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You are here: MacNN Forums > Hardware - Troubleshooting and Discussion > Mac Notebooks > Boycott Apple Stores!

Boycott Apple Stores!
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TBoxman
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Mar 21, 2003, 12:39 PM
 
It should be apparant to everyone here that the only customers who have recieved the 17" PowerBooks are those who ordered online from the Apple Store, or from the Apple retail stores. I have heard of no one who purchased thru a Apple Authorized Reseller actually receiving a new PowerBook.

Apple seems to not only want the money for manufacturing the machine, but also the small profit margin that retailers typically make when selling the units. By the way the new 17" PowerBook costs retailers $2990, and Apple is selling them at full retail costs of $3299, plus tax.

I love the Macintosh and Mac OS X, but Apple seems to be content to piss off it's loyal customer base by not shipping computers on a first come, first serve basis. I'm not asking anyone to switch to Windows (I would never do that), but I will probably NEVER buy from my retail Apple store again.

I just called the Apple Store in the Houston Galleria, and they have units in stock for retail sale. They have already fulfilled their backorder log, and now have units in stock! This is absurd as mine has been on order since Jan 10th, and I have heard NOTHING.

Apple, get off your high horse and sell me a computer!
     
macnnhelpme
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Mar 21, 2003, 12:49 PM
 
I don't disagree that Apple has a distribution problem in general. I suffered the same thing when ordering both the 15 and 17-inch iMacs - my Apple store in town got them before they were shipped to most from the Apple online store, and several weeks before any other local retailers got them.

Lesson I learned? Order from the Online store for new product, then get on the waiting list at a local Apple store. So far, the local store has contacted me before the online store shipped.
     
quadgrande
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Mar 21, 2003, 12:55 PM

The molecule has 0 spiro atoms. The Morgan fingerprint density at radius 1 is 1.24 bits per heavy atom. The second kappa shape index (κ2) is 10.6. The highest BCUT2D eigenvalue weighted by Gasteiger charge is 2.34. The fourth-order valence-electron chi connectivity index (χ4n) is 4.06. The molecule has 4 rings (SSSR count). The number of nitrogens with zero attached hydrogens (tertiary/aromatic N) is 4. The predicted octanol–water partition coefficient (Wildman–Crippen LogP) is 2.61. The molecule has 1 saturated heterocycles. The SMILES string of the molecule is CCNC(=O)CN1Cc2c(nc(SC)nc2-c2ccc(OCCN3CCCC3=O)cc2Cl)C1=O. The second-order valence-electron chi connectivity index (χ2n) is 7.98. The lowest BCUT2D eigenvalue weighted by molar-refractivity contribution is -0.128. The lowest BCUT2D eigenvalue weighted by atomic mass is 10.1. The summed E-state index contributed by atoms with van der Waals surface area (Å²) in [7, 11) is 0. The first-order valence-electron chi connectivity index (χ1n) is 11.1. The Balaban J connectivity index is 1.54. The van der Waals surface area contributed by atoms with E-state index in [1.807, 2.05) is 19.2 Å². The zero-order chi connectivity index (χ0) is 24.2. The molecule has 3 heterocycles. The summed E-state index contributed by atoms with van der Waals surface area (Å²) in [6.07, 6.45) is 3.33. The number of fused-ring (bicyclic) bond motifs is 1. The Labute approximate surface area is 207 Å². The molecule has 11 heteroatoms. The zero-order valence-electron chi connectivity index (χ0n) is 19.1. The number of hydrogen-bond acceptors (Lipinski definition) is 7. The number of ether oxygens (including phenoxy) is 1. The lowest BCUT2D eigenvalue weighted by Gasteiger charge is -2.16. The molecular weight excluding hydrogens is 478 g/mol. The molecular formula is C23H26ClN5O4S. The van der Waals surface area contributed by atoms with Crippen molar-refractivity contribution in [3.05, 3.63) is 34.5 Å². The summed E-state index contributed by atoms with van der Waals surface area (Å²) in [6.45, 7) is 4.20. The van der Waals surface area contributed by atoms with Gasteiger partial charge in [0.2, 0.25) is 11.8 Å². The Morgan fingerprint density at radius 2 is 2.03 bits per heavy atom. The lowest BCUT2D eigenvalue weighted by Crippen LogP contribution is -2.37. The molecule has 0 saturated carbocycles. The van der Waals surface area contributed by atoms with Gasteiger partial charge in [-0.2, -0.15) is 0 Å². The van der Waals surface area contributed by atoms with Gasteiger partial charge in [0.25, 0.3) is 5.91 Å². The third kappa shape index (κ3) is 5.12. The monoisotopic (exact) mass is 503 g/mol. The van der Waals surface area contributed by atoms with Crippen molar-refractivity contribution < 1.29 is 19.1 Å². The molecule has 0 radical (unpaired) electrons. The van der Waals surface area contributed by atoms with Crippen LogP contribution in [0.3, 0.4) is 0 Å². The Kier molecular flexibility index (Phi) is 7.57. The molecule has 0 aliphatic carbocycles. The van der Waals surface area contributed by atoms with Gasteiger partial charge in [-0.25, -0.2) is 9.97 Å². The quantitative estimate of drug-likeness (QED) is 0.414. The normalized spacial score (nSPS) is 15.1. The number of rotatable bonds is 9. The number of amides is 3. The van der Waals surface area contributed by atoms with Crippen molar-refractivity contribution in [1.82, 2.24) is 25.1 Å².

"I want to buy a computer online, but they only have it in the store! Boycott the store!!!"

It sounds kind of silly to me.

I don't want to offend you, but Apple has to pay money to keep those retail stores open. They offer a great service to Mac users with presentations, having all the hardware and software to play around with, and one of the greatest inventories of Mac stuff I've ever seen in a retail store.

Listen folks, these production issues are NOTHING NEW. Remember the first G4 500? They announced it and couldn't even make it. Remember the initial Tibook? Apple is making a great product, it is in extrememly high demand, and I haven't found it published anywhere that they have to fulfill orders in any order.

I know it sounds fair "first come first served" and everything, but as a business, is this policy always the best? Their first obligation is to their stockholders. I would want mine ASAP as well, but it is not like you are on a list for "whenever we get an extra one" or something. You're not being personally targeted for delays.


APPLE PRODUCT DELAYS ARE NOT NEW.
     
TBoxman  (op)
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Mar 21, 2003, 01:12 PM
 
Originally posted by quadgrande:
I don't want to offend you, but Apple has to pay money to keep those retail stores open. They offer a great service to Mac users with presentations, having all the hardware and software to play around with, and one of the greatest inventories of Mac stuff I've ever seen in a retail store.

Listen folks, these production issues are NOTHING NEW. Remember the first G4 500? They announced it and couldn't even make it. Remember the initial Tibook? Apple is making a great product, it is in extrememly high demand, and I haven't found it published anywhere that they have to fulfill orders in any order.